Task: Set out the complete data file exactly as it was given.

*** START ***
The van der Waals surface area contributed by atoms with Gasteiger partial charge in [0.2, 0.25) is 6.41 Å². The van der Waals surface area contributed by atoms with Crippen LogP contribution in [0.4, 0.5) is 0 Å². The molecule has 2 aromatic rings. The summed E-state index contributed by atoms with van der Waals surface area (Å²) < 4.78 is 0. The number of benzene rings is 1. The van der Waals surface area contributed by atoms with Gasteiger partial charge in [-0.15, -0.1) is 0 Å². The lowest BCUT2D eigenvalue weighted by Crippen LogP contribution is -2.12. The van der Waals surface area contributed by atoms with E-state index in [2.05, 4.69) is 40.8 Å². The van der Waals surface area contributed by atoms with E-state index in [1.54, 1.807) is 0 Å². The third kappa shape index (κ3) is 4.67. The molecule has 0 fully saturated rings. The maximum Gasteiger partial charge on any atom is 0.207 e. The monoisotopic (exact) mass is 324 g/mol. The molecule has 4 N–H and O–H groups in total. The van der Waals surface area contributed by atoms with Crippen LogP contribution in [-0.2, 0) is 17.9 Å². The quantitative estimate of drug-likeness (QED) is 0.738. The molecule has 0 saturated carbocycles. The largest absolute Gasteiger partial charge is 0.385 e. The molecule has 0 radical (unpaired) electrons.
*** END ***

The van der Waals surface area contributed by atoms with Gasteiger partial charge in [0.2, 0.25) is 6.41 Å². The van der Waals surface area contributed by atoms with Crippen LogP contribution in [0.4, 0.5) is 0 Å². The molecule has 2 aromatic rings. The summed E-state index contributed by atoms with van der Waals surface area (Å²) < 4.78 is 0. The number of benzene rings is 1. The van der Waals surface area contributed by atoms with Gasteiger partial charge in [-0.15, -0.1) is 0 Å². The lowest BCUT2D eigenvalue weighted by Crippen LogP contribution is -2.12. The van der Waals surface area contributed by atoms with E-state index in [2.05, 4.69) is 40.8 Å². The van der Waals surface area contributed by atoms with E-state index in [1.54, 1.807) is 0 Å². The third kappa shape index (κ3) is 4.67. The molecule has 0 fully saturated rings. The maximum Gasteiger partial charge on any atom is 0.207 e. The monoisotopic (exact) mass is 324 g/mol. The molecule has 4 N–H and O–H groups in total. The van der Waals surface area contributed by atoms with Crippen LogP contribution in [-0.2, 0) is 17.9 Å². The quantitative estimate of drug-likeness (QED) is 0.738. The molecule has 0 saturated carbocycles. The largest absolute Gasteiger partial charge is 0.385 e. The molecule has 0 radical (unpaired) electrons.